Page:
Sometimes, circumstances arise that require a meeting to be rescheduled or canceled, however both the FDA and Sponsors should take reasonable steps to avoid this if at all possible. If it is unavoidable and a meeting must be rescheduled, it should be done as soon as possible after the original date. Furthermore,Ssponsors only need to submit a new meeting request if the meeting has been canceled and they then wish to reschedule.

In its draft guidance, the FDA provides examples of various situations that would warrant either the rescheduling or canceling of a meeting. For more info, view the full draft guidance.

Contents & Submission of the Meeting Package

Preparation of the meeting package is critical to both the FDA and the sponsor, as it allows the Agency to prepare adequately for the meeting and helps the Sponsor focus on describing its principal areas of interest. As such, the meeting package should contain information that is relevant to the meeting's discussion topics. It is also important that the package is submitted to the Agency in a timely manner, ensuring that the FDA has sufficient time to prepare and provide appropriate preliminary responses to meeting questions.

Timing of Submission

The meeting package should be submitted according to the following timelines:

  • Type A meeting – at the same time as the meeting request
  • Type B & C meetings – at least one month prior to the formal meeting

Where to Send the Meeting Package

The meeting package should be sent to the appropriate review division within either CBER or CDER and should identify the date, time, and subject of the meeting. If a relevant application exists (e.g. IND, BLA, or NDA), an archival copy of the package should also be submitted, which the FDA recommends being submitted electronically. If no established application exists (e.g. Pre-IND Meetings) the Sponsor should contact the reviewing division for instructions.

Number of Copies of the Meeting Package to Submit

The number of copies of the meeting package will vary from meeting to meeting. "The responsible point of contact in the review division will advise on the number of copies needed for the meeting attendees."

Contents of the Meeting Package

The purpose of the meeting package is to provide a summary of the relevant product information as well as any supplementary information that may be needed to respond to issues raised by either the Sponsor or the review division.

The contents of the meeting package should support the intended meeting objectives and should be organized according to the proposed meeting agenda. In general, the following information should be included in a meeting package:

  • Product name and application number (if applicable)
  • Chemical name and structure
  • Proposed indication
  • Dosage form, route of administration, and dosing regimen (frequency and duration)
  • List of all individuals who will be in attendance at the requested meeting (including name, title, and affiliations)
  • Background section, including:
    • Brief history of the development program and the events leading up to the meeting
    • Status of product development
  • Brief statement summarizing the meeting's purpose
  • Proposed agenda
  • List of the final questions for discussion
  • Data to support discussion organized by discipline and question

Premeeting & Communication with Requesters

Prior to your meeting, the FDA will hold an internal meeting to discuss the meeting package and develop the preliminary responses to your questions. The Agency's goal is to communicate these preliminary responses to the Sponsor at least two days before the scheduled meeting date. The FDA's preliminary responses are not intended to generate the submission of a new meeting agenda or new questions.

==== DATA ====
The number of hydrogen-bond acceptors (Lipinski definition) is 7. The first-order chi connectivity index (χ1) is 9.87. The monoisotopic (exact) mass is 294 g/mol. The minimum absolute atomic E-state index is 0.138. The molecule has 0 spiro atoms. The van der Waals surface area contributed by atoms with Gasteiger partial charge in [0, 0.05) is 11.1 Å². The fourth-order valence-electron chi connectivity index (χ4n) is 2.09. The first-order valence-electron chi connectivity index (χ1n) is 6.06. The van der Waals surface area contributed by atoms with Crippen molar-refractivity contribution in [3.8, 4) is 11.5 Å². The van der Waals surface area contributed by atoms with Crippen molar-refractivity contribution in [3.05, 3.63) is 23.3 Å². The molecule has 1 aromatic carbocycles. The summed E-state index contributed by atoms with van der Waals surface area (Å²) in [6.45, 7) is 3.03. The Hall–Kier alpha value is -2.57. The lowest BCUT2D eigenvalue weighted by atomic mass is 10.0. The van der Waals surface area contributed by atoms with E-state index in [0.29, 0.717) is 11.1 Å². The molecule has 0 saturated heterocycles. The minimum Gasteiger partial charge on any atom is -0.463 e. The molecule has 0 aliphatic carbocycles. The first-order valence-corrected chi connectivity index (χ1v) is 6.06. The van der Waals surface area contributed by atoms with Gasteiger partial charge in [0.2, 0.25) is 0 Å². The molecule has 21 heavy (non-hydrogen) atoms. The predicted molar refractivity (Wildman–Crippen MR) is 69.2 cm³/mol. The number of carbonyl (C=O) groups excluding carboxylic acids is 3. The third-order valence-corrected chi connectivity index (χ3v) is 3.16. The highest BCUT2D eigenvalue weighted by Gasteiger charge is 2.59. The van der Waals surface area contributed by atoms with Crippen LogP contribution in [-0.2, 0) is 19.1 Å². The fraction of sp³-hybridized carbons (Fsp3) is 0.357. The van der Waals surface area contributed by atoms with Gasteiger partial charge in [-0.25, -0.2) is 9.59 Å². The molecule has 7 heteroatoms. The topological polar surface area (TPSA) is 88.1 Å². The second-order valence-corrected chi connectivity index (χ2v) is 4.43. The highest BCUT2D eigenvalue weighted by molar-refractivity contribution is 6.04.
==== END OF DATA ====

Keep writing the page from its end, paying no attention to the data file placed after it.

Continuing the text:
Meeting Conduct

Meetings are chaired by an FDA staff member and begin with introductions and a statement of the agenda. Typically, Sponsors do not need to prepare presentations because the information to be discussed should be in the meeting package. However, if a Sponsor does plan to make a presentation, it should be discussed with the CBER or CDER point of contact in advance of the meeting. The FDA also notes that the length of the meeting will not be increased to accommodate a presentation.

Before the meeting ends, meeting attendees should summarize the important discussion points, agreements, clarifications, and action items. Generally, the Sponsor will be asked to present the summary. This is done to ensure that there is a mutual understanding of meeting outcomes and action items. The FDA will then add or further clarify any important items that were not covered in the summary so that these items can be included in the meeting minutes.

For more information on FDA meeting conduct and preparation, check out the video below for tips from Steve Jensen, Executive Vice President and Head of Regulatory Consulting.



Documentation of Meetings

The FDA's meeting minutes are the official record of the meeting. As such, the Agency intends to issue the official, finalized minutes within 30 days of the meeting.

Disputing Official Meeting Minutes

If additional clarification is needed regarding the meeting minutes that are issued by the FDA, the Sponsor should contact the assigned FDA point of contact for advice. If there are still significant differences in the Sponsor's and the FDA's understanding of the meeting minutes, the Sponsor should notify the Agency in writing concerning the specific disagreements. The FDA will consider the Sponsor's concerns, and if it is deemed that the minutes need to be altered, the changes will be documented in an addendum to the official minutes.

Get Help Preparing for Your Upcoming FDA Meeting

As you can see, this draft guidance contains a ton of important information for Sponsors and applicants to know and consider when preparing for a formal meeting with the FDA.  

While this is simply a summary of the Agency's document, it is evident that there is a lot that goes into preparing for and attending an FDA meeting. As such, we know it can be a daunting task requiring substantial amounts of time and resources. That is why we are here to help. We have been working with the Agency for more than 38 years and have a proven track record of helping our clients achieve successful interactions with the FDA. We can do this for you too. To learn more about our services and how we can help with your FDA meeting, contact us today.